Landscape architects are beginning to collaborate with environmental engineers to focus on natural, decentralized wastewater treatment systems for small and large-scale developments. The on-site systems, which combine landscape design and engineering, typically can reduce potable water use by 50% and discharge into sewers by up to 70%. But even supporters of decentralized constructed wetlands, which have only a backup tie-in to municipal utilities, list several obstacles to their development.

The Sidwell Friends School doubles as a living laboratory.
Photo: Courtesy of Andropogon Associates
The Sidwell Friends School doubles as a living laboratory.
Is It a Park, Wastewater Treatment Plant or Both?
Graphic: Courtesy of Andropogon Associates

Decentralized constructed wetlands (DCWs) have “huge implications from the standpoint of development in areas of existing infrastructure overcapacity,” said Anthony M. Sease, director of business development for Natural Systems Utilities (NSU), Englewood, N.J., at the 2010 American Society of Landscape Architects Annual Meeting & Expo, which drew a record 5,242 registrants to Washington, D.C., on Sept. 10-13.

But Sease and others pushing sustainable infrastructure, including “green” streets, listed obstacles to widespread development of more nature-friendly systems. Among these are regulatory hurdles, including water-rights issues and building codes that vary from place to place; client and public ignorance; skepticism about long-term viability because of poor-maintenance issues; and higher up-front costs, depending on water rates.

“Some places won’t consider [DCWs],” said Sease, a professional engineer. His company, NSU, formed in 2007, is a utility that designs, builds, operates and owns DCWs.

DCWs are more sustainable than centralized systems because they rely on natural systems and biomimicry; they are local and on-site; and they separate both water and solids and potable and nonpotable water. Furthermore, they reuse, integrate and regenerate water.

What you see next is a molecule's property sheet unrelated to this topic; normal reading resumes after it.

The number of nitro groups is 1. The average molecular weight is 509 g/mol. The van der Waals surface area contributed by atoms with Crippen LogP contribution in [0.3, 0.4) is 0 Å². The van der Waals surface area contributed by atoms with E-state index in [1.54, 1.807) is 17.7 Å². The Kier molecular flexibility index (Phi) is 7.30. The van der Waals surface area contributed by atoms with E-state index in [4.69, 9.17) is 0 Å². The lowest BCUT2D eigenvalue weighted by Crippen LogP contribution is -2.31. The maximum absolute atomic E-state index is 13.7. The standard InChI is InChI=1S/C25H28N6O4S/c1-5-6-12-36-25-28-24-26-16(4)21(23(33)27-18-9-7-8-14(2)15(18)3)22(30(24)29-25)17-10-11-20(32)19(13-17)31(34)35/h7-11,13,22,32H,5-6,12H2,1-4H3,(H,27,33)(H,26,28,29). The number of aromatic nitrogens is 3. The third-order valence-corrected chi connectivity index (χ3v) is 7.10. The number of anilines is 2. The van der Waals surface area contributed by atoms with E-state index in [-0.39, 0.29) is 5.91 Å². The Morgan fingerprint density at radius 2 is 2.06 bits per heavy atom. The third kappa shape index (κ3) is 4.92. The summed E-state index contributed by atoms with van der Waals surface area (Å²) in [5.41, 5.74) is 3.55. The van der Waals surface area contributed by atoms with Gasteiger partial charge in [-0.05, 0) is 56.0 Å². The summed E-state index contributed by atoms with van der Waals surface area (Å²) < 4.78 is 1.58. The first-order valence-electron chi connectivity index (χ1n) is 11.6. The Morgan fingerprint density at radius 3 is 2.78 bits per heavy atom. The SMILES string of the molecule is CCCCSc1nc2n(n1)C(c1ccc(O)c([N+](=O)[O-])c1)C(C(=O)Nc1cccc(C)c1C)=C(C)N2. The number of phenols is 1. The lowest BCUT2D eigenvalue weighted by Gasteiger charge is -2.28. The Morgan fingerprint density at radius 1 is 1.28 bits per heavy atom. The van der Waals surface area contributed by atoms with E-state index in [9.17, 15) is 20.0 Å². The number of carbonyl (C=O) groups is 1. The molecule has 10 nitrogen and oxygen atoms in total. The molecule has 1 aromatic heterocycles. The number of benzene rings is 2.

The poster child for an urban single-building DCW is the Sidwell Friends Middle School in Washington, D.C. “These need not just be great expanses of grass but can be completely integrated” into a building on a small plot, said Carol Franklin, a principal with Washington, D.C.-based Andropogon. The landscape architect was a member of the school’s design team with Natural Systems International, which engineered the wetland.

Sidwell’s DCW, along with its rooftop solar panels, rooftop urban farm beds and other sustainable features, are being used as educational tools for the students. The DCW, which looks like ordinary landscaped grounds, includes a “biology” pool and a rain garden as part of the building’s stormwater management system, as well as a treatment wetland as part of the wastewater system.

Whether for a single building or an entire community, a must for any DCW is proper operations and maintenance. The most common operational problem is a lack of understanding about the conditions required for efficient biological treatment. “People overload them with too much wastewater,” said one expert. Another said each DCW design must include a requirement for operations and maintenance in the specifications.

Economic viability of DCWs depends on water rates, which vary from locale to locale, said the experts. But centralized systems are economically unsustainable, as evidenced by massive capital needs for maintenance, upgrades and refurbishment. “It’s 100-year-old infrastructure modeled on the Roman paradigm of collection and conveyance,” said Sease.

Another nudge for sustainability, this time from the federal government, is the U.S. Environmental Protection Agency’s Greening America’s Capitals program. On Sept. 8, EPA announced it had selected five capital cities out of 38 candidates that it will help pursue green development. EPA plans to fund teams of urban planners and landscape architects to provide sustainable design assistance in Boston, Jefferson City, Hartford, Charleston and Little Rock.

GAC is a new project of the Partnership for Sustainable Communities, which includes the EPA and the U.S. Depts. of Housing and Urban Development and Transportation. The goal is to coordinate federal housing, transportation and environmental investments; protect public health and the environment; promote equitable development; and help address climate-change challenges.

Another EPA program, started in 2008, focuses on green stormwater management. The goal of the U.S. Green Capitals Program is to revamp parking lots and streets around capitols, including the U.S. Capitol, by adding vegetated bioswales, rain gardens, stormwater planters, vegetated gutters, pervious paving and other “green” systems. “We need to get away from collection and conveyance systems and back to nature,” said Jenny Molloy, a biologist in EPA’s office of wastewater management.

To date, there have been site visits to about 18 cities. Vermont, Connecticut and Virginia have active green infrastructure programs; Maine, Iowa and Kentucky have shown interest. As far as wastewater management goes, “we have not gotten the best outcomes working with engineers,” said Molloy. “We are happy to work with landscape architects.”